Edited by hochopeper
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coorelation between freq response to the perceived sound is something that is not that easy to identify.

 

I think this goes dangerously close to perpetuating a myth. 

 

 

 

if it took him few months of experiment, that crossover must be something to be appreciated.

 

Or he's tuned it to himself and his room, which is fine, but might not translate to you and your room .... 

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I think this goes dangerously close to perpetuating a myth. 

 

 

its well documented actually, that is one of the reason why i put bbc dip to my speakers, where i want to experience why people from that study preferred it that way. if it was not in that paper, i would not know how to get the laidback and pleasant sound.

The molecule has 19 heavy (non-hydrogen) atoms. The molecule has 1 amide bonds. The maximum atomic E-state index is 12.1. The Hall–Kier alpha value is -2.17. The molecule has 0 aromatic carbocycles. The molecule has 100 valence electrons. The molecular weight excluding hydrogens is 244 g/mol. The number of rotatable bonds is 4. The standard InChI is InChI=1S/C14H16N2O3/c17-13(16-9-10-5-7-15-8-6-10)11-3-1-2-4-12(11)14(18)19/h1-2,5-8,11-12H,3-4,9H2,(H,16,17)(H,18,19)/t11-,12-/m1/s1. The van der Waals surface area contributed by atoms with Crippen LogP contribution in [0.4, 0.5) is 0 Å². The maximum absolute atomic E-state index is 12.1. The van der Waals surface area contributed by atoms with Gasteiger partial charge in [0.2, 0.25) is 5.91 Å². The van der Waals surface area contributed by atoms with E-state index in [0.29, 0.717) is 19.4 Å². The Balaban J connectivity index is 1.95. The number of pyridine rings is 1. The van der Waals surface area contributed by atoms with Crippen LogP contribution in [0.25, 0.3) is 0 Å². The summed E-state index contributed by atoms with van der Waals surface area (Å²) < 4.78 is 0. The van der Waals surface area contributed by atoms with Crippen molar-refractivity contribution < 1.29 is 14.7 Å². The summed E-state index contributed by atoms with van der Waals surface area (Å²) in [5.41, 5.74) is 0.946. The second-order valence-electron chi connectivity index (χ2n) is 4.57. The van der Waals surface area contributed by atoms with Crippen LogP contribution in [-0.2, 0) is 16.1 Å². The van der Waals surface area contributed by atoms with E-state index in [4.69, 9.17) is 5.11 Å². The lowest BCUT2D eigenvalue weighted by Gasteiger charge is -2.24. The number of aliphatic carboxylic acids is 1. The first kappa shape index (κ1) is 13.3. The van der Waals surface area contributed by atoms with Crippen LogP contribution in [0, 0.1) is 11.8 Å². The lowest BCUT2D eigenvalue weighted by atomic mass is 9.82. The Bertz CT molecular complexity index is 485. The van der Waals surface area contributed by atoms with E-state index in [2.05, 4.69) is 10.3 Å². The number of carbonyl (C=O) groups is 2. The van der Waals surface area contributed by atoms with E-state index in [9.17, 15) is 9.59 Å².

another thing is, IME the raal tend to rolloffs after 10khz (although i can alter this with foam position to correct it) but Scan R29 has a very flat response to 20khz, but the sound just better and more detailed on RAAL than on R29.

 

and the last, most speakers are enjoyable if +3-6db on the bass (including room gain)

 

although Nelson Pass is not that well known for his speakers design, his approach towards open baffle, active crossover (B4, B5 and XVR1) quite accepted as a good approach, not to mention hideously huge jordan jx92s horn. he may not be industry leader, but he got alot of experiences.

Edited by henry218